Our very own Katie Rodda is writing a new blog for the Library of Congress National Library Service for the Blind and Physically Handicapped titled ‘Music Notes’. Be sure to check out her latest post, available here.
Way to go, Katie!
Any music department around the world can tell you about the ongoing debate about music notation software. There are those who stand by Finale, those who swear by Sibelius, and those (the few, the proud) who don’t like shelling out $800 for software and use open source versions, such as MuseScore or LilyPond.
Since music notation software’s inception, these options have been a topic of discussion for composers and students alike. Yet, one thing that they all have in common is MusicXML.
As of today, MusicXML is used as an XML-based file format specifically written to describe music notation in XML. It began as a way for notation programs to interchange scores, and has since been adopted by over 170 music software programs
Here’s a small excerpt of what the record for a whole-note C in treble clef, in 4/4 time, would look like:
And that’s for one note! Imagine what would be for an entire score…
As a former music major who utilized Sibelius quite frequently, it’s interesting to see this software with all of the parts exposed! One of the many ways that metadata is all around us.
Since I first heard about the Smithsonian Folklife Festival back in February of this year, I knew that it was one of the first things that I (a recent DC transplant) needed to check out. Although I am not one to be aware of important social events at any given time (I completely forgot that the President’s inauguration was happening in my city, and actually made plans to go out of town that weekend), I try to stay on top of any cultural happenings, especially if they are related to music. Needless to say, I was very surprised that I had never heard of the Folklife Festival prior to learning about it in class this past spring semester.
Although it takes place arguably during the hottest week in the year in Washington D.C. (right around the Independence Day holiday), there were droves of locals and tourists who had showed up to witness the Festival.
The theme was “Hungary,” and the area of the Festival was split into two areas, those with programs about Hungarian culture, and a second half, which was dubbed “One World, Many Voices,” and had stories, songs, food, and dance from cultures all over the world, specifically those that have endangered languages and cultures. I was somewhat unsure where to head first, so I decided to go over to the Hungarian programs, since that was the theme for this year.
I witnessed traditional Hungarian dancing (in which both Hungarians and Americans were involved), traditional Hungarian cooking (with a really cool overhead mirror so that the crowd could see how the food was being prepared), and traditional decorative furniture. I was able to listen to a bit of music over there, played by a man who makes traditional Zithers as well as other instruments. He played for us a bit, and was answering questions about the instrument. Although I was intrigued, and wanted to stay for a while longer to hear this man speak about his craft, I had to be satisfied with him answering a few questions, as I was trying to experience everything before the day was over.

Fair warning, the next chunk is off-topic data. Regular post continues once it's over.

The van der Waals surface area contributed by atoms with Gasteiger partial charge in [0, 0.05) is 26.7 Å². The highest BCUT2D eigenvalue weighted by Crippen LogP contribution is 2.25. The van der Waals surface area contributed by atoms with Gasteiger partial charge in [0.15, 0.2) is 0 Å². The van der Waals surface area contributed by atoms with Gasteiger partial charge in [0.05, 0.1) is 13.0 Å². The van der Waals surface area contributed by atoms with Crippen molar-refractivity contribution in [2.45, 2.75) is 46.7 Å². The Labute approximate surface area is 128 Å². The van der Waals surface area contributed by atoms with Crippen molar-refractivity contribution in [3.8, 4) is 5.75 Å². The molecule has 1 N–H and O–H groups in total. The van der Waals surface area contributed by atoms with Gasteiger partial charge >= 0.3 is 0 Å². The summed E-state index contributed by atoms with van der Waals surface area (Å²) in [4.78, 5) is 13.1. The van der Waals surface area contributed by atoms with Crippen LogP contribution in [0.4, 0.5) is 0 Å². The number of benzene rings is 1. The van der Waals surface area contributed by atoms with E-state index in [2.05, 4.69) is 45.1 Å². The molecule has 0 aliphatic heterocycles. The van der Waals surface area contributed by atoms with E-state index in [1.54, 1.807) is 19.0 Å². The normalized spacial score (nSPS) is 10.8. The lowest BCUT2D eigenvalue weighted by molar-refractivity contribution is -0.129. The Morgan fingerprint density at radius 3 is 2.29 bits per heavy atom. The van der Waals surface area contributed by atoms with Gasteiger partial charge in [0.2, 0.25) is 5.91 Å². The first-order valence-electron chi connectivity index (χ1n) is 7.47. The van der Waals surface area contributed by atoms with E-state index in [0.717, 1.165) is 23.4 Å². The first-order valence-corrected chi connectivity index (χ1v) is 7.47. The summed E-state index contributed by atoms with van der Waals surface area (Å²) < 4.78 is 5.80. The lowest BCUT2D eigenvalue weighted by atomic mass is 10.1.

I headed over to the second half of the festival, and was instantly drawn to the tent emitting a vibrant, exciting kind of music made for dancing. I learned that these were the Garifuna people—an African diaspora culture mainly found in coastal regions of Central America, but also in New York City and Los Angeles. They were here to party, and everyone in the audience had the party vibe too: everyone was dancing, singing, clapping, or shouting. They were amazing, and I only wished that they could play for longer.
I was able to learn more about the Garifuna people over at their tent, where they had instruments, photos, and books documenting the history of their culture. There were also a handful of Garifuna people there that you could talk to. I was excited to get over there and start asking them about their music: how it’s passed down through generations, or if they have music “masters” in their culture, things like that.
I learned that their music is heavily based in percussion and dancing—two things that were obvious from their performance. What was not obvious, however, was that their music (unlike most other traditional African diaspora music) was not recorded or historically documented until the mid-1990s. Equally as shocking was the lack of people coming over to talk with the Garifuna people, seeing as the performance was packed.
This made me think a bit about the divide that sometimes exists between endangered intangible cultural heritage and the general knowledge of the culture. Many, many people were enjoying the Garifuna music as entertainment, but where was everyone looking to learn more about the culture and its history? Although I’m not one to break up a party, I feel as though some element of teaching should have occurred during the performance. That way, people could have learned more about this endangered culture while still enjoying the show.
All in all, I think the Folklife Festival was a great way for others to experience the society and history of some endangered cultures. It would be even better though if we could have learned a little bit more while we party.